How do you clean your swiss army knife?

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oldtimer

Full Member
I have carried a swiss army knife in my pocket since I was a little boy. Although I would always use the right knife for the job by choice, and my choice would never be a folder. because of our irritating knife laws the SAK is the one that is always at hand and so gets the most use. The main problem I have with it is that because of the many moving parts, it is hard to clean properly. My current SAK is a Wenger E17 , which includes scissors that have to be clean to work as they should. The folding mechanism needs to be lightly oiled to function efficiently but this attracts dust and pocket detritus.

I once saw a recommendation to boil a SAK to clean it but have ruined two good knives doing this by distorting the scales. Last night, I cleaned my knife in my usual way which is to open all the blades, soak in hot water with a bit of washing up liquid in it, then scrub with an old toothbrush. This sort of works but doesn't get all the dirt out and is a bit tedious. I got to thinking that there must be a better way especially for cleaning it in the field.

So, how do you clean your SAK?
 

The Frightful

Full Member
Apr 21, 2020
283
42
Essex
I have carried a swiss army knife in my pocket since I was a little boy. Although I would always use the right knife for the job by choice, and my choice would never be a folder. because of our irritating knife laws the SAK is the one that is always at hand and so gets the most use. The main problem I have with it is that because of the many moving parts, it is hard to clean properly. My current SAK is a Wenger E17 , which includes scissors that have to be clean to work as they should. The folding mechanism needs to be lightly oiled to function efficiently but this attracts dust and pocket detritus.

I once saw a recommendation to boil a SAK to clean it but have ruined two good knives doing this by distorting the scales. Last night, I cleaned my knife in my usual way which is to open all the blades, soak in hot water with a bit of washing up liquid in it, then scrub with an old toothbrush. This sort of works but doesn't get all the dirt out and is a bit tedious. I got to thinking that there must be a better way especially for cleaning it in the field.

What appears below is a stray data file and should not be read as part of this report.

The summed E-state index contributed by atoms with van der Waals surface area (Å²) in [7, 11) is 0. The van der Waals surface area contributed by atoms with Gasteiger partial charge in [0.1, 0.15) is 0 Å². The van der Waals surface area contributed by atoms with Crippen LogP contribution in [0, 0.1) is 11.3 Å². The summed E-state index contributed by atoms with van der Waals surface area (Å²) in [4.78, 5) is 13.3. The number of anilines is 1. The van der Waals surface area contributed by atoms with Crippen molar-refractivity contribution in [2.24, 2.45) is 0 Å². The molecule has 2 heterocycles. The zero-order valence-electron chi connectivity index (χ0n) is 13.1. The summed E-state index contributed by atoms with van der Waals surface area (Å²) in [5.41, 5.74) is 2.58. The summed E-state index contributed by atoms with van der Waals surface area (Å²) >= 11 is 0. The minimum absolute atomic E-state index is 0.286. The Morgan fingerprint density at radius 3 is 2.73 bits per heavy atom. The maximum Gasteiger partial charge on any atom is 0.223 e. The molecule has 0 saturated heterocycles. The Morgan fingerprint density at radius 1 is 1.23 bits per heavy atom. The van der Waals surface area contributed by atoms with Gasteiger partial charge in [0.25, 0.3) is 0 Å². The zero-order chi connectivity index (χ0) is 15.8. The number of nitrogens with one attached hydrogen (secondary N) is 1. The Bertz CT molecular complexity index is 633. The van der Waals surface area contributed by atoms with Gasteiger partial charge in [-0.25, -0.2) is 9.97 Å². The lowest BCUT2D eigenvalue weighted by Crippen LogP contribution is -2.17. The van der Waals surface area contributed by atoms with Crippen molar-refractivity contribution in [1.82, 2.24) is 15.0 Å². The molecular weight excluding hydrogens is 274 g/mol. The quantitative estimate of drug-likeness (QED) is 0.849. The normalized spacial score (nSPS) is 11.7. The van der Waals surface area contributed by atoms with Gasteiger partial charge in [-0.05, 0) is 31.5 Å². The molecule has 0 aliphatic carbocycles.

So, how do you clean your SAK?
I work in construction and carry swiss champ in a pocket and an explorer on my keys. They get pretty dusty and gritty but all i do is open all blades, blow out the majority and wipe out the rest with kitchen roll snd of cotton buds. Clean each blade as it goes back including the hinge. Because of the type of exposure to dust and debris i never oil them for obvious reasons
 
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Billy-o

Native
Apr 19, 2018
1,581
674
Canada
Quick squirt from the air compressor at the garage will help ... along as everything else mentioned.

I soak them up in neat detergent and then run under very hot water opening and closing the blades a bit.
 
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MartiniDave

Bushcrafter (boy, I've got a lot to say!)
Aug 29, 2003
2,310
91
58
Cambridgeshire
I have and use several, to clean I just open all the tools/baldes at once then swirl it in some soapy water, dry with a tea towel then close it all up again and back into use. Any blades that seem a bit stiffer than they should be get opened and closed a few times in the warm soapy water, as recommended by Victorinox. I don't really us oil on them.

Dave.
 

Erbswurst

Bushcrafter (boy, I've got a lot to say!)
Mar 5, 2018
2,090
788
Berlin
I clean it in the kitchen. I open all tools carefully and use a nail brush or dish brush and wash up detergent.
Afterwards I oil it and suck a rest of oil into toilet paper.


A Victorinox knife is never spoiled. Good dealers replace the scales in the shop. A knife with a broken blade they would send to Switzerland and you would have to pay approximately 10€ to get your knife back with a new blade.

Here you really get what you pay for.

Because Wenger was bought by Victorinox I think you can expect the same service for old Wenger knifes too. The production of them continues under the name of Victorinox.
 
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bobnewboy

Settler
Jul 2, 2014
981
406
North West Somerset
I usually give the blade a strop, then open all of the tools and blast it with 3-in-1 spray. Leave it for 10 mins, and then wipe the tools/blades with a clean cloth. It is then ready to go back in my pocket for the next of its 1001 uses.